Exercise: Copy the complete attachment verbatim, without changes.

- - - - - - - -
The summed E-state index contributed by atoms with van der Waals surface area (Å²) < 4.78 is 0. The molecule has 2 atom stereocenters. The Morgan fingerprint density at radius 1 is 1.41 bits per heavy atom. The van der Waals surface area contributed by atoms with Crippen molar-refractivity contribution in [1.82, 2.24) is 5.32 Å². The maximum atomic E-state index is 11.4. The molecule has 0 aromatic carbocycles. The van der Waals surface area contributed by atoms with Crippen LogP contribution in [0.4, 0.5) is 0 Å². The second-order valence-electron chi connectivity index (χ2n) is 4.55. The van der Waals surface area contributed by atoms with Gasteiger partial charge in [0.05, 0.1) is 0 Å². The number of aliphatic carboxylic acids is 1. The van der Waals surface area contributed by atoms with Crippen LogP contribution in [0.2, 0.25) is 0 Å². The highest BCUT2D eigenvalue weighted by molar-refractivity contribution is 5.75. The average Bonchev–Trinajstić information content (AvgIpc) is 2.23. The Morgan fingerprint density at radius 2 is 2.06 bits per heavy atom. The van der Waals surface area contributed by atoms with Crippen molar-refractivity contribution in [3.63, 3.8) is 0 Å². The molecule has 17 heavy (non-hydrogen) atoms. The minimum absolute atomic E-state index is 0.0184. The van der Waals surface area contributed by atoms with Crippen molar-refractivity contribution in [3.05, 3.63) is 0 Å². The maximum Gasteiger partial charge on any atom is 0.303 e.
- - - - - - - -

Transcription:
The summed E-state index contributed by atoms with van der Waals surface area (Å²) < 4.78 is 0. The molecule has 2 atom stereocenters. The Morgan fingerprint density at radius 1 is 1.41 bits per heavy atom. The van der Waals surface area contributed by atoms with Crippen molar-refractivity contribution in [1.82, 2.24) is 5.32 Å². The maximum atomic E-state index is 11.4. The molecule has 0 aromatic carbocycles. The van der Waals surface area contributed by atoms with Crippen LogP contribution in [0.4, 0.5) is 0 Å². The second-order valence-electron chi connectivity index (χ2n) is 4.55. The van der Waals surface area contributed by atoms with Gasteiger partial charge in [0.05, 0.1) is 0 Å². The number of aliphatic carboxylic acids is 1. The van der Waals surface area contributed by atoms with Crippen LogP contribution in [0.2, 0.25) is 0 Å². The highest BCUT2D eigenvalue weighted by molar-refractivity contribution is 5.75. The average Bonchev–Trinajstić information content (AvgIpc) is 2.23. The Morgan fingerprint density at radius 2 is 2.06 bits per heavy atom. The van der Waals surface area contributed by atoms with Crippen molar-refractivity contribution in [3.63, 3.8) is 0 Å². The molecule has 17 heavy (non-hydrogen) atoms. The minimum absolute atomic E-state index is 0.0184. The van der Waals surface area contributed by atoms with Crippen molar-refractivity contribution in [3.05, 3.63) is 0 Å². The maximum Gasteiger partial charge on any atom is 0.303 e.